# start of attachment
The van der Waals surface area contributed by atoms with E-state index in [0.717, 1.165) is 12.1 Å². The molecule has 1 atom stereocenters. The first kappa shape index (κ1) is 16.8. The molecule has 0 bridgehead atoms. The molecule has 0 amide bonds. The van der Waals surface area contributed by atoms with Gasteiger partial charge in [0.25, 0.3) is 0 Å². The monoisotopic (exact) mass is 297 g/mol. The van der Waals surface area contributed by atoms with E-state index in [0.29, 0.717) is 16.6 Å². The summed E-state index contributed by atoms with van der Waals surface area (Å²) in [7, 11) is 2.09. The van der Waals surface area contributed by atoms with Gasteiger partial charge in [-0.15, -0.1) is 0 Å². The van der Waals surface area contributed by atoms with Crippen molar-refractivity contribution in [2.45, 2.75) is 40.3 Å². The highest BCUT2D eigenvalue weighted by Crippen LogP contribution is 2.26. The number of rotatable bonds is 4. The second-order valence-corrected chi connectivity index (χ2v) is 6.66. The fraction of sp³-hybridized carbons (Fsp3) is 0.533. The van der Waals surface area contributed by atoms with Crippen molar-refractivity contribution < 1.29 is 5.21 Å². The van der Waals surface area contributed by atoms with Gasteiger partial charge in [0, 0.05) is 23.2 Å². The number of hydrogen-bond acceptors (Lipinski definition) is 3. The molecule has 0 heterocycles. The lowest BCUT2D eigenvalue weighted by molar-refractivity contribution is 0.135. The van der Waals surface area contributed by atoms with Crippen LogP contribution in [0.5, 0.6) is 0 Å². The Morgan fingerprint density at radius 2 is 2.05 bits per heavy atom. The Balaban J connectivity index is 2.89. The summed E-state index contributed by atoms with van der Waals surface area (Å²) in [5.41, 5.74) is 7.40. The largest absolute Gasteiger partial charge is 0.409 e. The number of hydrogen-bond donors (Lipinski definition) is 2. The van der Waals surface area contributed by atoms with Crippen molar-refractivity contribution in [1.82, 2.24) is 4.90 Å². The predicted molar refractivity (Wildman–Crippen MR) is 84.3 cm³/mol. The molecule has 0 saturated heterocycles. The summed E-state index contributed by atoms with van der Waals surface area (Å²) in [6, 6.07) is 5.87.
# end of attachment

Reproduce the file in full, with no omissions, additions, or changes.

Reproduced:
The van der Waals surface area contributed by atoms with E-state index in [0.717, 1.165) is 12.1 Å². The molecule has 1 atom stereocenters. The first kappa shape index (κ1) is 16.8. The molecule has 0 bridgehead atoms. The molecule has 0 amide bonds. The van der Waals surface area contributed by atoms with Gasteiger partial charge in [0.25, 0.3) is 0 Å². The monoisotopic (exact) mass is 297 g/mol. The van der Waals surface area contributed by atoms with E-state index in [0.29, 0.717) is 16.6 Å². The summed E-state index contributed by atoms with van der Waals surface area (Å²) in [7, 11) is 2.09. The van der Waals surface area contributed by atoms with Gasteiger partial charge in [-0.15, -0.1) is 0 Å². The van der Waals surface area contributed by atoms with Crippen molar-refractivity contribution in [2.45, 2.75) is 40.3 Å². The highest BCUT2D eigenvalue weighted by Crippen LogP contribution is 2.26. The number of rotatable bonds is 4. The second-order valence-corrected chi connectivity index (χ2v) is 6.66. The fraction of sp³-hybridized carbons (Fsp3) is 0.533. The van der Waals surface area contributed by atoms with Crippen molar-refractivity contribution < 1.29 is 5.21 Å². The van der Waals surface area contributed by atoms with Gasteiger partial charge in [0, 0.05) is 23.2 Å². The number of hydrogen-bond acceptors (Lipinski definition) is 3. The molecule has 0 heterocycles. The lowest BCUT2D eigenvalue weighted by molar-refractivity contribution is 0.135. The van der Waals surface area contributed by atoms with Crippen LogP contribution in [0.5, 0.6) is 0 Å². The Morgan fingerprint density at radius 2 is 2.05 bits per heavy atom. The Balaban J connectivity index is 2.89. The summed E-state index contributed by atoms with van der Waals surface area (Å²) in [5.41, 5.74) is 7.40. The largest absolute Gasteiger partial charge is 0.409 e. The number of hydrogen-bond donors (Lipinski definition) is 2. The van der Waals surface area contributed by atoms with Crippen molar-refractivity contribution in [1.82, 2.24) is 4.90 Å². The predicted molar refractivity (Wildman–Crippen MR) is 84.3 cm³/mol. The molecule has 0 saturated heterocycles. The summed E-state index contributed by atoms with van der Waals surface area (Å²) in [6, 6.07) is 5.87.